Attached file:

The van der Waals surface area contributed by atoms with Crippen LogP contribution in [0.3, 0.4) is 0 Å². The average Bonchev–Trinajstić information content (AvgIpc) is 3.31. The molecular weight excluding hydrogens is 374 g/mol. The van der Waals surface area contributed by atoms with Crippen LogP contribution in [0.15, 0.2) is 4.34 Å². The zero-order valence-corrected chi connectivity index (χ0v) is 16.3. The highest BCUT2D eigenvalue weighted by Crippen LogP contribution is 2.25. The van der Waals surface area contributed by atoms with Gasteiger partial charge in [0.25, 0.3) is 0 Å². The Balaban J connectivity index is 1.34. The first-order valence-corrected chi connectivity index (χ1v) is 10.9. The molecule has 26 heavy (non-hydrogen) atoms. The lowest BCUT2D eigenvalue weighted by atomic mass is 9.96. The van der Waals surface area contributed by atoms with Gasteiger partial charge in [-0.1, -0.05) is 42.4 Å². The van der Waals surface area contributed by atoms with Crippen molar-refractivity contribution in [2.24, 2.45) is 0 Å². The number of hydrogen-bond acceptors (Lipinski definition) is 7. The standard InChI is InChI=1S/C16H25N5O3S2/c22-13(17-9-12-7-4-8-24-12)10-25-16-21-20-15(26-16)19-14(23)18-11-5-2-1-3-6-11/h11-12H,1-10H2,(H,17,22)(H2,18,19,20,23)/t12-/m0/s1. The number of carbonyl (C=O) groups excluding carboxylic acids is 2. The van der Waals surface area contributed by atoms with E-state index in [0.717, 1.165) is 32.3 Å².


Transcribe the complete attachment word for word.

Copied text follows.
The van der Waals surface area contributed by atoms with Crippen LogP contribution in [0.3, 0.4) is 0 Å². The average Bonchev–Trinajstić information content (AvgIpc) is 3.31. The molecular weight excluding hydrogens is 374 g/mol. The van der Waals surface area contributed by atoms with Crippen LogP contribution in [0.15, 0.2) is 4.34 Å². The zero-order valence-corrected chi connectivity index (χ0v) is 16.3. The highest BCUT2D eigenvalue weighted by Crippen LogP contribution is 2.25. The van der Waals surface area contributed by atoms with Gasteiger partial charge in [0.25, 0.3) is 0 Å². The Balaban J connectivity index is 1.34. The first-order valence-corrected chi connectivity index (χ1v) is 10.9. The molecule has 26 heavy (non-hydrogen) atoms. The lowest BCUT2D eigenvalue weighted by atomic mass is 9.96. The van der Waals surface area contributed by atoms with Gasteiger partial charge in [-0.1, -0.05) is 42.4 Å². The van der Waals surface area contributed by atoms with Crippen molar-refractivity contribution in [2.24, 2.45) is 0 Å². The number of hydrogen-bond acceptors (Lipinski definition) is 7. The standard InChI is InChI=1S/C16H25N5O3S2/c22-13(17-9-12-7-4-8-24-12)10-25-16-21-20-15(26-16)19-14(23)18-11-5-2-1-3-6-11/h11-12H,1-10H2,(H,17,22)(H2,18,19,20,23)/t12-/m0/s1. The number of carbonyl (C=O) groups excluding carboxylic acids is 2. The van der Waals surface area contributed by atoms with E-state index in [0.717, 1.165) is 32.3 Å².